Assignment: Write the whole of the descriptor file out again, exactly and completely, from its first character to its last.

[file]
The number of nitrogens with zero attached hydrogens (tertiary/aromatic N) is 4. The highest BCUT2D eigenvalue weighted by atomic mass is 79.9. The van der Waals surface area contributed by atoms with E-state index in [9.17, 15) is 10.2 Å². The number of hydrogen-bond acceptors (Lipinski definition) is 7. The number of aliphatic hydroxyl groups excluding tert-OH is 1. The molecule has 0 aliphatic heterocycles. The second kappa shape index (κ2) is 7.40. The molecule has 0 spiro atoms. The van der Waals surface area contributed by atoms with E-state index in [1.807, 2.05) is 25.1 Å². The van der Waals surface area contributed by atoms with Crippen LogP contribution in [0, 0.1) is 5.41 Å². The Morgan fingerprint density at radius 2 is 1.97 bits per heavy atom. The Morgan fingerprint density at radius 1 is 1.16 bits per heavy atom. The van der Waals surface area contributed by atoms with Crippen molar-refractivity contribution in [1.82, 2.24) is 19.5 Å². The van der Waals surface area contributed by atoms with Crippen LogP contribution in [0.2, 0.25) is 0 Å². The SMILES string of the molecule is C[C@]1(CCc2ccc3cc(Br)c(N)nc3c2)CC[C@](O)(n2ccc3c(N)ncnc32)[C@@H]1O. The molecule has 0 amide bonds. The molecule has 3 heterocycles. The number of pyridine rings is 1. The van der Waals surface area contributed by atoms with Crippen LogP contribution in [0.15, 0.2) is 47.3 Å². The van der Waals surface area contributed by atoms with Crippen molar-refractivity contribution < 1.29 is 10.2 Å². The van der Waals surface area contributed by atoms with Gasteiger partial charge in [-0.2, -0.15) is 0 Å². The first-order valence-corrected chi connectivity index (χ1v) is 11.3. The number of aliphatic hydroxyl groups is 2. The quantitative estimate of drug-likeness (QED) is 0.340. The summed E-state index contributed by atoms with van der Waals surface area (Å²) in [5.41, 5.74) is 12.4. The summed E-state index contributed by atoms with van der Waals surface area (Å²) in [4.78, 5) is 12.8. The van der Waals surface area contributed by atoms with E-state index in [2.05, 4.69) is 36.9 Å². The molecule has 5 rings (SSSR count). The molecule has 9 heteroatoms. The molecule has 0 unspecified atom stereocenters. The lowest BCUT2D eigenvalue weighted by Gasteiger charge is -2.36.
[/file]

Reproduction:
The number of nitrogens with zero attached hydrogens (tertiary/aromatic N) is 4. The highest BCUT2D eigenvalue weighted by atomic mass is 79.9. The van der Waals surface area contributed by atoms with E-state index in [9.17, 15) is 10.2 Å². The number of hydrogen-bond acceptors (Lipinski definition) is 7. The number of aliphatic hydroxyl groups excluding tert-OH is 1. The molecule has 0 aliphatic heterocycles. The second kappa shape index (κ2) is 7.40. The molecule has 0 spiro atoms. The van der Waals surface area contributed by atoms with E-state index in [1.807, 2.05) is 25.1 Å². The van der Waals surface area contributed by atoms with Crippen LogP contribution in [0, 0.1) is 5.41 Å². The Morgan fingerprint density at radius 2 is 1.97 bits per heavy atom. The Morgan fingerprint density at radius 1 is 1.16 bits per heavy atom. The van der Waals surface area contributed by atoms with Crippen molar-refractivity contribution in [1.82, 2.24) is 19.5 Å². The van der Waals surface area contributed by atoms with Crippen LogP contribution in [0.2, 0.25) is 0 Å². The SMILES string of the molecule is C[C@]1(CCc2ccc3cc(Br)c(N)nc3c2)CC[C@](O)(n2ccc3c(N)ncnc32)[C@@H]1O. The molecule has 0 amide bonds. The molecule has 3 heterocycles. The number of pyridine rings is 1. The van der Waals surface area contributed by atoms with Crippen LogP contribution in [0.15, 0.2) is 47.3 Å². The van der Waals surface area contributed by atoms with Crippen molar-refractivity contribution < 1.29 is 10.2 Å². The van der Waals surface area contributed by atoms with Gasteiger partial charge in [-0.2, -0.15) is 0 Å². The first-order valence-corrected chi connectivity index (χ1v) is 11.3. The number of aliphatic hydroxyl groups is 2. The quantitative estimate of drug-likeness (QED) is 0.340. The summed E-state index contributed by atoms with van der Waals surface area (Å²) in [5.41, 5.74) is 12.4. The summed E-state index contributed by atoms with van der Waals surface area (Å²) in [4.78, 5) is 12.8. The van der Waals surface area contributed by atoms with E-state index in [2.05, 4.69) is 36.9 Å². The molecule has 5 rings (SSSR count). The molecule has 9 heteroatoms. The molecule has 0 unspecified atom stereocenters. The lowest BCUT2D eigenvalue weighted by Gasteiger charge is -2.36.